Universities as creators of knowledge

Universities are the creators of knowledge in societies today. They do so by providing higher learning to students and engaging in research and development. But there are several prerequisites for them to perform this duty by the society. They should embark on creating new knowledge which had not been there earlier. 

In this respect, the instructions issued by the Singaporean Government to all universities and technical colleges at the turn of the century is an eye-opener everyone. Taking into account the changes in modern technology, it instructed them to concentrate on four new fields in the new millennium. They were nanotechnology, ICT, genetic research and engineering and entertainment. This was because in the new millennium, the masters of the world would be those nations which have mastered these four areas. However, after nearly two decades, new areas have now been added to this list.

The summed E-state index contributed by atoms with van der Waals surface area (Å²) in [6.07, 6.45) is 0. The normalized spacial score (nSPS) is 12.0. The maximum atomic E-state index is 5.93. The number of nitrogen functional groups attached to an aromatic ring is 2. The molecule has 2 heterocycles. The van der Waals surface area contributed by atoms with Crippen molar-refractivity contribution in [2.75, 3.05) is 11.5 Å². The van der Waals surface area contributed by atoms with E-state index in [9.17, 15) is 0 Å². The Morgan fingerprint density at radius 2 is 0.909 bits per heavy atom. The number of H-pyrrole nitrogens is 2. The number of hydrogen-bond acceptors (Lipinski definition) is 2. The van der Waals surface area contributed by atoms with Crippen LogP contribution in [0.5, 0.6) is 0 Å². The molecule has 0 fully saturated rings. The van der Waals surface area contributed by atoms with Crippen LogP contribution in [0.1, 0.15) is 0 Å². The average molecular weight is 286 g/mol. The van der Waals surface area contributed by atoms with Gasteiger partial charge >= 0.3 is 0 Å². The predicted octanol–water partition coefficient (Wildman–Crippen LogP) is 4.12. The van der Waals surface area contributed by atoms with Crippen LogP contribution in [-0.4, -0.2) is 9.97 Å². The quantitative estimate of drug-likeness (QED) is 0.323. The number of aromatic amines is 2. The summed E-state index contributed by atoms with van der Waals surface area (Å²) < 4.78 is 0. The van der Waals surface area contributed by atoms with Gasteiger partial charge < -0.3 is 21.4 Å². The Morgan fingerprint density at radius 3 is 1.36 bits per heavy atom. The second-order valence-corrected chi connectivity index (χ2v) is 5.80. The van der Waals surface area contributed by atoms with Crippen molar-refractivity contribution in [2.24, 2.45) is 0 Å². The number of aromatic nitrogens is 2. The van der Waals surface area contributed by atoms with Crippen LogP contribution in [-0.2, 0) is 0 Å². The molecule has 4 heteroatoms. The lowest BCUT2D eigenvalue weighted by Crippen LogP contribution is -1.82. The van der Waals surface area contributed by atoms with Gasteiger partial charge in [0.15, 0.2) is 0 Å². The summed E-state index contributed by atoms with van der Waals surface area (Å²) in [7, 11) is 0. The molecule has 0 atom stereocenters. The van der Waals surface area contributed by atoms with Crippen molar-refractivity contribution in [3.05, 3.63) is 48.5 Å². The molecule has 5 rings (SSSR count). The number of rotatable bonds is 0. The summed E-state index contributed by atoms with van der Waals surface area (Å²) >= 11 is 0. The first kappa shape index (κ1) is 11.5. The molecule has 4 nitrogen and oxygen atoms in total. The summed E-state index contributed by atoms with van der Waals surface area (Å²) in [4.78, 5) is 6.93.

Universities should link their inventions to business

A salutary development today is that Sri Lankan universities have embarked on a dynamic research program, supported by funding from the Government. While this is a must at the initial stage, it will run into problems in the long run when the Government is faced with constraints for continued funding. 

In this respect, universities should explore other avenues of continued funding for their research programs. They should perforce link themselves with the private sector to undertake collaborative research projects funded by the latter. It will also solve the problem of finding entrepreneurs to transform their inventions to commercially viable products. Since universities just sit on a massive resource base – the talent pool represented by its staff and free-thinking students – it would not be difficult for them to go for this option. 

Sri Lanka’s universities too should take notice of the modern developments in the global technological field and amend their curricula to suit such developments. In that manner, they can effectively contribute to the growth momentum that has been started by the Government today.

(W.A. Wijewardena, a former Deputy Governor of the Central Bank of Sri Lanka, can be reached at [email protected].)